Written by Gradye Parsons
Each month the Stated Clerk of the General Assembly of the Presbyterian Church (U.S.A.) and the Moderator or Vice Moderator of the 220th General Assembly write a column of general interest for the church-at-large.
We need to start planning now. We have only 10 years till it is the 800th anniversary of the Nativity Scene. Tradition has it that Saint Francis started the custom upon returning from Bethlehem in 1223. He staged a Nativity Scene in a cave with live animals and people. It went viral and became the thing to do at your cathedral, chapel or palace. At some point statues were substituted for the characters. Then people made smaller versions and the crèche industry was born.
The Nativity Scenes or pageants I have witnessed tend to go from a couple with a new baby to a barn full of people fairly quickly. Why? John Calvin says in his Harmony of the Gospels, “It would have been to no purpose that Christ was born in Bethlehem, if it had not been made known to the world. But the method of doing so, which is described by Luke, appears to the view of men very unsuitable. First, Christ is revealed but to a few witnesses, and that too amidst the darkness of night. Again, though God had, at his command, many honorable and distinguished witnesses, he passed by them, and chose shepherds, persons of humble rank, and of no account among men.”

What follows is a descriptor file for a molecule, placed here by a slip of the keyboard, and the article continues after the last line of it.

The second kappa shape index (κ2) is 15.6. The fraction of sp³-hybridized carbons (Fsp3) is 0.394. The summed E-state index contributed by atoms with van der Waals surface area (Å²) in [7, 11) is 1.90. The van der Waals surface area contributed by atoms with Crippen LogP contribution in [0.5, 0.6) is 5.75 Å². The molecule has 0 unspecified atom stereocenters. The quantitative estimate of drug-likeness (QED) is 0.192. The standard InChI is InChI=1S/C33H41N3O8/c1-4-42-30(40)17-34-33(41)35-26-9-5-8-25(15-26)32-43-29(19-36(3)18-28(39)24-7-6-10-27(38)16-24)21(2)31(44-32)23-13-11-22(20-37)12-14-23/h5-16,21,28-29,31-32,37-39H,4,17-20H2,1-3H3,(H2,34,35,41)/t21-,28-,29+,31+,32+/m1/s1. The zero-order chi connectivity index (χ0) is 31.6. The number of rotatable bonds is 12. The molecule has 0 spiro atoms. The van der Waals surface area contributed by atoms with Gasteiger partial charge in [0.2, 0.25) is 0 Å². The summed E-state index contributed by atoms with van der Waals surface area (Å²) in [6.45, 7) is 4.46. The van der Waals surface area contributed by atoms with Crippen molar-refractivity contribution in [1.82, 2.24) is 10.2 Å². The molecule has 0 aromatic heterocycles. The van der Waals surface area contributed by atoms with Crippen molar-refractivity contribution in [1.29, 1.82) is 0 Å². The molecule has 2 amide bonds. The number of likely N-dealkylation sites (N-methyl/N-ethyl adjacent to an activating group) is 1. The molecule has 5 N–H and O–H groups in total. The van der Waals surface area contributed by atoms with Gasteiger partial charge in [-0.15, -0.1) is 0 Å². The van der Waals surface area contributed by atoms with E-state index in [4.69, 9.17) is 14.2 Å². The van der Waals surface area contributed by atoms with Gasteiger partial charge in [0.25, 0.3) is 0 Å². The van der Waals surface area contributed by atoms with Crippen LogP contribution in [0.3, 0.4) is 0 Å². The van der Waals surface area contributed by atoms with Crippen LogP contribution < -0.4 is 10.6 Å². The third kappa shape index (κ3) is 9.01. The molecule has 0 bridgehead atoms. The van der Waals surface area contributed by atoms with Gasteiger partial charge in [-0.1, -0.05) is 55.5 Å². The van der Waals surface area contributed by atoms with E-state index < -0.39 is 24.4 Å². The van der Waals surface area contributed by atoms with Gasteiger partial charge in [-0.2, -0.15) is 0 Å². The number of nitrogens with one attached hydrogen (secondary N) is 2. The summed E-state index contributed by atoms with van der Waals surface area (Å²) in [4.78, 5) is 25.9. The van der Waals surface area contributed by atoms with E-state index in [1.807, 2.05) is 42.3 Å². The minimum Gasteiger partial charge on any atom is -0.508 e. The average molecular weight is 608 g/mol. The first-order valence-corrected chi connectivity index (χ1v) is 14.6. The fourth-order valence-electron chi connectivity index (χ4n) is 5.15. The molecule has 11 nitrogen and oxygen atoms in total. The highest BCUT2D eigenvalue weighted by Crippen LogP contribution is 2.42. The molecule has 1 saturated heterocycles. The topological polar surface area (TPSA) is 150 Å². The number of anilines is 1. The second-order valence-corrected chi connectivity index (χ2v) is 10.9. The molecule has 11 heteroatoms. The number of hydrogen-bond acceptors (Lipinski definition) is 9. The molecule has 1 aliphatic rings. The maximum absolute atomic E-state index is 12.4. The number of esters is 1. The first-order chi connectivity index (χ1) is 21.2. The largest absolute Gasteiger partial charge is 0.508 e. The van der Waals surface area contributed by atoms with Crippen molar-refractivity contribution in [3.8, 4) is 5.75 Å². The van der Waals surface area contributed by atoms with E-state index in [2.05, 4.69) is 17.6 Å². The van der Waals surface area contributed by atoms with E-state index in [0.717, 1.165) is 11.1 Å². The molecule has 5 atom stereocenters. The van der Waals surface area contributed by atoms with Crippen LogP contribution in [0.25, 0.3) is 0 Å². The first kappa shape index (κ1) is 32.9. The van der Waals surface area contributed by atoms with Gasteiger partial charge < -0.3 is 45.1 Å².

There was a need for a community to be formed to give witness to the incarnation. A community brought together around a God event that has been seen and experienced by many. Eyewitnesses might have seen just another baby born to poor parents. But these eyewitnesses have been taught by angels to look with different eyes. They witness to Joseph and Mary the proclamation they received from the angels. The community of shepherds and new parents shares its faith story.